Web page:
In a misogynistic world where women’s natural magic has branded them dangerous, stupid, and in need of controlling constant guidance, Aislynn is living the dream: she’s a princess in a fairytale world complete with fairy godmothers, handsome princes, and happily ever afters. Except that when Aislynn accidentally uses her natural magic to defend herself, she’s Redirected onto the fairy godmother Path, sent to a new Academy, and must serve another princess.
Stray is an interesting book. It’s been branded as ‘a new fairytale’, except that is brings in lots of elements of other faiytales such the aforementioned fairy godmothers, magic, the Glass Slipper, spinning needles, and wolves, without really building much of its own tale. In Stray, the horrible misogynistic world built leaves all young girls in the most horrifying and vulnerable of positions: they are not allowed to use their natural magic. Advisors and fairy godmothers keep girls under constant scrutiny until they are handed over to their husbands, who keep a record of their magic use. And when they cross a line (which is undefined, as some girls are Redirected for much lesser crimes than other) and are Redirected, they are expected to be experts at all sort of domestic magic. Aislynn is yelled at constantly because she can’t heat tea or alter dresses using her magic. It’s an awful position to be put in, and I couldn’t help but think of the pressure put on virgin girls in the real world to suddenly become porn stars the instant they lose their virginity.
Contrary to just about every book ever written, Stray suffers from one mighty setback: it shows us too much without telling us anything at all. There are so many mysteries left unsolved at the end of the book I have to wonder if it was done on purpose or if the author is simply incompetent. A wolf that Aislynn has been dreaming about suddenly appears literally out of nowhere and no one asks any questions, Aislynn included. Aislynn’s own fairy godmother leaves cryptic clues that only serve to deliver more questions, and doesn’t answer anything. Aislynn spends a lot of her time being a failure of a fairy godmother and baking, except that at one point she’s Redirected (again) to become a princess (again), which begs the question that why on earth did we have the fairy godmother sections except to show that Aislynn isn’t very good at magic, except those random moments when she’s exceptionally good at it? It may have been to show the developing relationship between the gardener and the other servant, except that those relationships (however realistically portrayed) go nowhere as well.
Two-thirds into the book the plot takes a drastic change. This is with the introduction of the wolf. Aislynn’s back to being a princess. No one has any real idea of what’s going on, and as the reader I was just as lost. There was no clear goal in the novel and no real hurdles to overcome. It felt more like a ‘slice of life’, a series of montages showing how Aislynn couldn’t do anything right, how she was punished, and how she wasn’t quite bright enough to figure out someone was keeping tabs on her. She didn’t even have a goal of escaping the horrible society she was trapped in. The whole thing felt kind of aimless, even though the first two thirds seemed like a dystopian novel, which made it more difficult to read because as I said, no one had any goals and the villain that was being built up to be the villain turned out not to be a threat after all. Despite the dystopian feel to the fairytale world, there seemed to be no central conflict. Just ‘Aislynn can’t do anything right, except when she does.’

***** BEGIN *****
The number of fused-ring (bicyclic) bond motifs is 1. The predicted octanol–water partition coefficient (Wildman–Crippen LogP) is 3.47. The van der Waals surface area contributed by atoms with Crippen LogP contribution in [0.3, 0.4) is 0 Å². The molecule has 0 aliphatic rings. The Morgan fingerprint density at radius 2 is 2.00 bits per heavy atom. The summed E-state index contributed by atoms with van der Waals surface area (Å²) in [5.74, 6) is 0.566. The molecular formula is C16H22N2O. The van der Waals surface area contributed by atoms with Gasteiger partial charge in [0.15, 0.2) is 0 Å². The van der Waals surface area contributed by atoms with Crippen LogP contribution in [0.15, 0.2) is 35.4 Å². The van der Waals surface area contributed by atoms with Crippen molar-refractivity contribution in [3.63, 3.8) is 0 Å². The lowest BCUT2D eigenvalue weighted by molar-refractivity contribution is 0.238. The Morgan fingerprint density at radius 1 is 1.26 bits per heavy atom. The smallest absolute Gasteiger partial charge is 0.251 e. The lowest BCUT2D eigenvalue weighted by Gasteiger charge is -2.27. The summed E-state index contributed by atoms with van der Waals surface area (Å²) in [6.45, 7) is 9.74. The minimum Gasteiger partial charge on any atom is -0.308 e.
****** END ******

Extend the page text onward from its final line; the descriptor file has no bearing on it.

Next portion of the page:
On top of that the characters in one location are replicated almost exactly in another location (the creepy pedo old man, the dour old woman who needs her heart back), and they hate Aislynn for no reason. AND THEN the contradictions started kicking in. The party Aislynn finds herself in think she’s being targeted for attack (no reason for them to believe this) when someone else was shot first, and then one characters says another character, who’s been as dour as the old woman mentioned previously, actually likes Aislynn.
Overall it kind of felt like the author wrote two-thirds of the book and realised the story couldn’t continue with Aislynn as a fairy godmother, so the story went off in another direction in an attempt to inject some danger and/or goals, much the same way Twilight was simply a romance until James was introduced to include a Big Bad and a direct threat to Bella.
Will I read the next book in the series? Honestly, probably not. I’m too disappointed by this jumble of half-plots and messing around doing nothing constructive. I feel that the novel could have been so much more, but then I re-read the blurb and saw how little it actually promised. I was just way too excited about the idea of a princess with magical powers. That’ll teach me.
Bonus points for hinting at possible lesbianism between two supporting characters.
Thanks to Greenwillow and Edelweiss for providing a free review copy for an honest review.